Many thanks to Carolyn Dever and the team at Public Books, and special thanks to Debarati Biswas for writing this thoughtful interpretation of The Blackademic Life alongside The Undercommons by Fred Moten and Stefano Harney. In “How to Subvert the Capitalist White-Supremacist University,” Debarati Biswas writes:
Should we then give up on the possibility of remaking the university into a truly diverse space, one that values diversity as a keyword, not just as a buzzword? What does it mean to do the radical work of anticapitalist antiracism, while at the same time remaining associated with the very institution that continues to reproduce white supremacy through its regulation of minority voices and demands?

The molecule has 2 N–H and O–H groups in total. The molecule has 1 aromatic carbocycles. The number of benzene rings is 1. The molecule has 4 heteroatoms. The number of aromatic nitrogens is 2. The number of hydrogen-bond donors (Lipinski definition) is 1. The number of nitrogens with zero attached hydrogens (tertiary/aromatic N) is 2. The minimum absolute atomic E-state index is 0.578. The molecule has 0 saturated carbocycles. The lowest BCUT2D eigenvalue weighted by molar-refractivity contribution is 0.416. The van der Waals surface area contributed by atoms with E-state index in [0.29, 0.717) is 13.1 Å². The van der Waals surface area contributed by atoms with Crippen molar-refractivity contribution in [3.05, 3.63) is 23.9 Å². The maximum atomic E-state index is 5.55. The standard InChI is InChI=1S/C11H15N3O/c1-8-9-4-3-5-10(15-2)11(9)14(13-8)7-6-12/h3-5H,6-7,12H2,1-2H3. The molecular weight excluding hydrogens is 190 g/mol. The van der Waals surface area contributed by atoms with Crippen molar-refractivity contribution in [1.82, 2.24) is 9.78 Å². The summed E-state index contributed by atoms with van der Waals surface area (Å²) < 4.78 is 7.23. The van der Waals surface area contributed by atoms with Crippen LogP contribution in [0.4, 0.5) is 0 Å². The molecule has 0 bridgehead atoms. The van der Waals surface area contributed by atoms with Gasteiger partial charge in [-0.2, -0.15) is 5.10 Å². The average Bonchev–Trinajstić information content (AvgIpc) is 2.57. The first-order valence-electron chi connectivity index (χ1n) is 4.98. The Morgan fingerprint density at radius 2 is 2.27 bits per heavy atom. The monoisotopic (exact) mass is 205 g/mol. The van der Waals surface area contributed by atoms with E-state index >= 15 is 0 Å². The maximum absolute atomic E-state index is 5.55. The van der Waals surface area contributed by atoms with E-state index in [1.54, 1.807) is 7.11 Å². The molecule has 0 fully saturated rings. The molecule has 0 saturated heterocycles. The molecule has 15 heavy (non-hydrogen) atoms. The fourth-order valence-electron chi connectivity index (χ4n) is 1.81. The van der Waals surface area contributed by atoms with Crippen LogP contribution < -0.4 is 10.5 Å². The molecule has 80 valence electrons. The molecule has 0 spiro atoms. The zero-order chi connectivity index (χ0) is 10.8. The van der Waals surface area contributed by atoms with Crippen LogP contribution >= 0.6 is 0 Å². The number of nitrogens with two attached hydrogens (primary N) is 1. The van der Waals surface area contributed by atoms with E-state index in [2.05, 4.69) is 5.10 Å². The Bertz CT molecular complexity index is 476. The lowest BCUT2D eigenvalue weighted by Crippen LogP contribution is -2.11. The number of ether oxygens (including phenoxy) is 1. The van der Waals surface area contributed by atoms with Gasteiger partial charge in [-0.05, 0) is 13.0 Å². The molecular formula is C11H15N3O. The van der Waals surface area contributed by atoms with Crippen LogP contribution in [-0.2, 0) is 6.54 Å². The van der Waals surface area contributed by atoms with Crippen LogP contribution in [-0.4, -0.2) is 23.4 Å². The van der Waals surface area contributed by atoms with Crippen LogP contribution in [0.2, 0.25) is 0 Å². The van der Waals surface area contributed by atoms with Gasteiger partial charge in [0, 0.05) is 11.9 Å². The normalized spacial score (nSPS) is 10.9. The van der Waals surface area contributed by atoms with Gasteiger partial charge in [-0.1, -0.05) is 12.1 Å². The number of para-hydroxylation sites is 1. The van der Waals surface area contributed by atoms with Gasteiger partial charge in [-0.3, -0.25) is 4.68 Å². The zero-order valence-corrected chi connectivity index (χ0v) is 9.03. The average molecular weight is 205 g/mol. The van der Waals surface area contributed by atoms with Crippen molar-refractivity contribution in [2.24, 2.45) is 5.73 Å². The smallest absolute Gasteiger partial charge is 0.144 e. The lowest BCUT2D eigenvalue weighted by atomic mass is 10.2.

Here, Biswas identifies one of the key concepts that I tried to address in The Blackademic Life. Obviously, there’s no easy answer. (And while I love my HBCUs, the book does some critical analysis on their histories as well.) I hope one of the takeaways from the book is that the university is imperfect, even inherently conservative, but it is too important an institution for black scholars to abandon entirely. Doing so would allow racist knowledge about us to be reproduced as fact. I trace a literary history of how black scholars have navigated the terrain of American higher education, and how some of them have represented those experiences artistically through fictional narratives.